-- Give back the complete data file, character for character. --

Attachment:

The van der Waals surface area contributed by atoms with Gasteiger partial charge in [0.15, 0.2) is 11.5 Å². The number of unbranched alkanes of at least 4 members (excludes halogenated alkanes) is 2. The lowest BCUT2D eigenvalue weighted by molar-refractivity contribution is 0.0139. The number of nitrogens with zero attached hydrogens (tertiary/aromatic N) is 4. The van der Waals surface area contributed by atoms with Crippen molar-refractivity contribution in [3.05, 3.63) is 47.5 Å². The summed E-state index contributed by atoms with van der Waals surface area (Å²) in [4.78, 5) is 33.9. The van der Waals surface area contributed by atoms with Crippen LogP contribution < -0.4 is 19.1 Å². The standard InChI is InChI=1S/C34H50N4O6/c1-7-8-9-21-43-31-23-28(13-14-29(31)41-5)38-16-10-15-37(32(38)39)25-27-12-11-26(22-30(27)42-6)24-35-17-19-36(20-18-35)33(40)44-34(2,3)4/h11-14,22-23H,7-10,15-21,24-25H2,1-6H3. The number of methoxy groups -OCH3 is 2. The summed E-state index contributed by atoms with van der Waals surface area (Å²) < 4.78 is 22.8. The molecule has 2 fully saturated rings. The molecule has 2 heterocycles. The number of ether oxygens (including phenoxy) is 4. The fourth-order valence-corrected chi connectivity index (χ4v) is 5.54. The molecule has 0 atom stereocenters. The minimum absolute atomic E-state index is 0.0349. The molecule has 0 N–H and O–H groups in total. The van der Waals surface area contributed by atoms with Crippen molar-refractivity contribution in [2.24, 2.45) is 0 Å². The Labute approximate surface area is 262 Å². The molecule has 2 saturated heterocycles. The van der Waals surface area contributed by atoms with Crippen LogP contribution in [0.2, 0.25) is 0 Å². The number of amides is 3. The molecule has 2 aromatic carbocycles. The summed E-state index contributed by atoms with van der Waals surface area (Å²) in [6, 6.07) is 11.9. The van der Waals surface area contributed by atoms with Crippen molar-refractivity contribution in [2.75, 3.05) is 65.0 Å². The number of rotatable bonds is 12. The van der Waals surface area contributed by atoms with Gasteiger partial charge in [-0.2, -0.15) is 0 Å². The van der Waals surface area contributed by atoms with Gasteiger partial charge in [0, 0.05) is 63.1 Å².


The van der Waals surface area contributed by atoms with Gasteiger partial charge in [0.15, 0.2) is 11.5 Å². The number of unbranched alkanes of at least 4 members (excludes halogenated alkanes) is 2. The lowest BCUT2D eigenvalue weighted by molar-refractivity contribution is 0.0139. The number of nitrogens with zero attached hydrogens (tertiary/aromatic N) is 4. The van der Waals surface area contributed by atoms with Crippen molar-refractivity contribution in [3.05, 3.63) is 47.5 Å². The summed E-state index contributed by atoms with van der Waals surface area (Å²) in [4.78, 5) is 33.9. The van der Waals surface area contributed by atoms with Crippen LogP contribution < -0.4 is 19.1 Å². The standard InChI is InChI=1S/C34H50N4O6/c1-7-8-9-21-43-31-23-28(13-14-29(31)41-5)38-16-10-15-37(32(38)39)25-27-12-11-26(22-30(27)42-6)24-35-17-19-36(20-18-35)33(40)44-34(2,3)4/h11-14,22-23H,7-10,15-21,24-25H2,1-6H3. The number of methoxy groups -OCH3 is 2. The summed E-state index contributed by atoms with van der Waals surface area (Å²) < 4.78 is 22.8. The molecule has 2 fully saturated rings. The molecule has 2 heterocycles. The number of ether oxygens (including phenoxy) is 4. The fourth-order valence-corrected chi connectivity index (χ4v) is 5.54. The molecule has 0 atom stereocenters. The minimum absolute atomic E-state index is 0.0349. The molecule has 0 N–H and O–H groups in total. The van der Waals surface area contributed by atoms with Crippen molar-refractivity contribution in [2.24, 2.45) is 0 Å². The Labute approximate surface area is 262 Å². The molecule has 2 saturated heterocycles. The van der Waals surface area contributed by atoms with Crippen LogP contribution in [0.2, 0.25) is 0 Å². The number of amides is 3. The molecule has 2 aromatic carbocycles. The summed E-state index contributed by atoms with van der Waals surface area (Å²) in [6, 6.07) is 11.9. The van der Waals surface area contributed by atoms with Crippen molar-refractivity contribution in [2.75, 3.05) is 65.0 Å². The number of rotatable bonds is 12. The van der Waals surface area contributed by atoms with Gasteiger partial charge in [-0.2, -0.15) is 0 Å². The van der Waals surface area contributed by atoms with Gasteiger partial charge in [0, 0.05) is 63.1 Å².